Taiwan's defence ministry recently offered about NT$131 million (HK$33.7 million) in compensation to the family of an air force serviceman who was wrongly executed in 1997. Was it a case of a costly (some might say isolated) mistake or is something more fundamental at stake here?
The power to inflict capital punishment essentially raises the question about the authority and legitimacy of the state to take away life. What is the difference between the execution of Muammar Gaddafi by his fellow countrymen and executions by the state? In other words, under what circumstances could the state, which is entrusted with the duty to protect the life and liberties of its people, be justified to do exactly the opposite?
One potential justification for imposing the death penalty may be to safeguard the lives and liberties of other members of society. This encompasses elements of both preventive and redressive justice. At the preventive level, one can argue that the death penalty not only ensures that further crimes won't be committed by a given convict, it also deters other potential criminals from committing heinous crimes. However, there are more humane ways to deal with someone who is a threat to society. Alternatively, reformation of criminals and reconciliation between offenders and victims are goals worth pursuing.
The deterrence efficacy of the death penalty is shaky at best. Hong Kong is one of the safest places in the world, though it formally abolished the death penalty in 1993 and has not executed anyone since 1966. It is equally doubtful whether Singapore's low crime rate has much to do with its insistence on maintaining capital punishment. The death penalty has not made North Korea, Yemen, Saudi Arabia, Sudan and Somalia safe or attractive places to live.
Although it is undeniable that human beings respond to sticks, among other things, the severity of punishment is only one factor contributing to the deterrent effect of a given sanction. It is equally vital that the chances of offenders escaping arrest are relatively low, that the probability of carrying out the sanction is high, and that the punishment is administered swiftly, in a fair manner. Most of these variables are lacking with the death penalty.
Moreover, the death penalty has no deterrent implication for the criminal facing execution. Nor can it deter those who are willing to die for a political or religious cause.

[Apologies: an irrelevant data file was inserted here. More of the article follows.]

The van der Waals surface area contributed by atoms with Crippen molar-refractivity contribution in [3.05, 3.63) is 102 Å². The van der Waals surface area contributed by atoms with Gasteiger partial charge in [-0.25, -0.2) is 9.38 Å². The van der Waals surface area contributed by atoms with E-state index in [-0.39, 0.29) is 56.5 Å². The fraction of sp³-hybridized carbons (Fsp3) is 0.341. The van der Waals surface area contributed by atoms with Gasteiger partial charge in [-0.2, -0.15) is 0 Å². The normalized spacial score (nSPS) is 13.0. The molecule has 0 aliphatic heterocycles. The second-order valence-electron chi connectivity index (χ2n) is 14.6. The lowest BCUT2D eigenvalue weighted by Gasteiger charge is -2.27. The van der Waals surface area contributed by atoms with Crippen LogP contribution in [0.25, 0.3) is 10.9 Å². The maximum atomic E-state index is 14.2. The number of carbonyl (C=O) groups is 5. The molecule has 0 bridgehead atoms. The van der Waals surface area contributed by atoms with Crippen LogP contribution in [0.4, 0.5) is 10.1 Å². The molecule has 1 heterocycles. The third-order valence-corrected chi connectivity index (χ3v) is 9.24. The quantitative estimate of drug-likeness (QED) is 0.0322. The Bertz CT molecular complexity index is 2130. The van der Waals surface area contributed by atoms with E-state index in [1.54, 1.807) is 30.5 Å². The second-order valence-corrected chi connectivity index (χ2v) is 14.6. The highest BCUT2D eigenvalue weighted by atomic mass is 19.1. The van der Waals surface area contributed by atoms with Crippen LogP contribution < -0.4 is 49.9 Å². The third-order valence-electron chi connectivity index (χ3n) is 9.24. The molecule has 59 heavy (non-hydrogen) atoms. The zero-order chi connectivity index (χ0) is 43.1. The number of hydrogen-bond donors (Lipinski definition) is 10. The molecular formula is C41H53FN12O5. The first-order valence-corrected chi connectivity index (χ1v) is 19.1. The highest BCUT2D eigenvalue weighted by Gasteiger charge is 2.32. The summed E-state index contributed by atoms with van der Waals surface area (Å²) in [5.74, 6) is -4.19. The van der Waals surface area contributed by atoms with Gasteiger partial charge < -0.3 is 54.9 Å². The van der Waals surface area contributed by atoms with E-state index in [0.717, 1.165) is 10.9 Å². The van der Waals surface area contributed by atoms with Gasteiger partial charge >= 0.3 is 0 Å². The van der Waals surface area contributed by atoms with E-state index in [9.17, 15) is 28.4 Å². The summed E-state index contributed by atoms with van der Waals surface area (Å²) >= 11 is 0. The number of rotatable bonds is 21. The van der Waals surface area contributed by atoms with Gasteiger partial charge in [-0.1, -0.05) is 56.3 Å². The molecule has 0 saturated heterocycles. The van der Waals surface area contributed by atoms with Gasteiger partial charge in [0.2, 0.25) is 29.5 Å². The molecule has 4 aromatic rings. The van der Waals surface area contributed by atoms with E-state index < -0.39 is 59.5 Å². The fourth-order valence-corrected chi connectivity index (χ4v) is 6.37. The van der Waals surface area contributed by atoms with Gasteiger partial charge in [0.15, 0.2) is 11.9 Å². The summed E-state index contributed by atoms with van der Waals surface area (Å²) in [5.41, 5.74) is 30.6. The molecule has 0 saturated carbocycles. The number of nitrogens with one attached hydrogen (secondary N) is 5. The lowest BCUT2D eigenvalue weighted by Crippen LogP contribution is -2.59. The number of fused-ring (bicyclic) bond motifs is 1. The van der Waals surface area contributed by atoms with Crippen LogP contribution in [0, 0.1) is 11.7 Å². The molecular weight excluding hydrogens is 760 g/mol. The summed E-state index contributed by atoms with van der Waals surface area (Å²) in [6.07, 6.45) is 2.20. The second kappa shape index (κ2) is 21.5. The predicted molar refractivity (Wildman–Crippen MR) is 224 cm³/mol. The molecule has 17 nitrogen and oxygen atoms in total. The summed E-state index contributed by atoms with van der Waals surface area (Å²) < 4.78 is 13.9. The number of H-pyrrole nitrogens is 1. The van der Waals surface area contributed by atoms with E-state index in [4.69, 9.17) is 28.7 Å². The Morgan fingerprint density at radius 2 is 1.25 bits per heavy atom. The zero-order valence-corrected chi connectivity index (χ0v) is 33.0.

As far as redressive justice is concerned, the current criminal justice system hardly takes into account the interests of victims of crimes while meting out the death penalty. Nor does retribution have a healing effect on victims. In fact, rather than satisfying the victims of crime, the death penalty always creates new victims: the relatives of those executed face serious economic, social and psychological consequences.
In addition to these theoretical issues, the imposition and administration of the death penalty raises serious practical challenges. Studies indicate that even independent courts with an established hierarchy cannot guarantee that no innocent person will ever be executed. Courts also struggle to be consistent in handing out death sentences.
The Indian Supreme Court is a case in point. While it has tried to stem the flow of executions with guidelines in 1980 pronouncing that the death penalty should be handed down only in the 'rarest of rare' cases, a look at its judgments reveals that the court has been utterly inconsistent and arbitrary in sentencing when it comes to conforming with these guidelines.
How much faith should we then bestow on the compulsory review process of China's Supreme People's Court? Similar to the 'rarest of rare' principle, the court's 2007 decision to review all death sentences and the recent direction to lower courts to pass more 'suspended' death sentences are definitely steps in the right direction.
Courts, however, have their limitations in stemming the flow of executions and bold legislative interventions are required to implement the mandate of the International Covenant on Civil and Political Rights. Otherwise, Asia will continue to be the hub of executions in the world. China and India - the two emerging economic powers and home to more than one-third of the world's population - should show the way to the rest of Asia. This can only enhance their international standing, without doing any harm at the domestic level.
It is not, however, easy to come up with reasons for retaining the death penalty in Asia. Retentionist countries range from Islamic states (Malaysia and Pakistan) to secular states (India), from developed economies (Japan and Singapore) to developing countries (China and Indonesia), from authoritarian states (North Korea) to liberal democracies (India), and from places that enjoy enviable law and order (Singapore) to countries with a low safety record (Afghanistan). Debating the death penalty in Asia is thus critical. Scholars, practitioners and civil society representatives from across the world are congregating at City University of Hong Kong today and tomorrow to explore ways to tame arbitrary and cruel executions.
We have done away with slavery. Discrimination on the basis of the colour of a person's skin has similarly been outlawed. Women are increasingly given equal respect and opportunities in all walks of life. The time has come for humanity to take another step and reverse this irreversible punishment. That would be especially fitting for the land of Buddha and Gandhi.
Surya Deva is an associate professor at the School of Law, City University of Hong Kong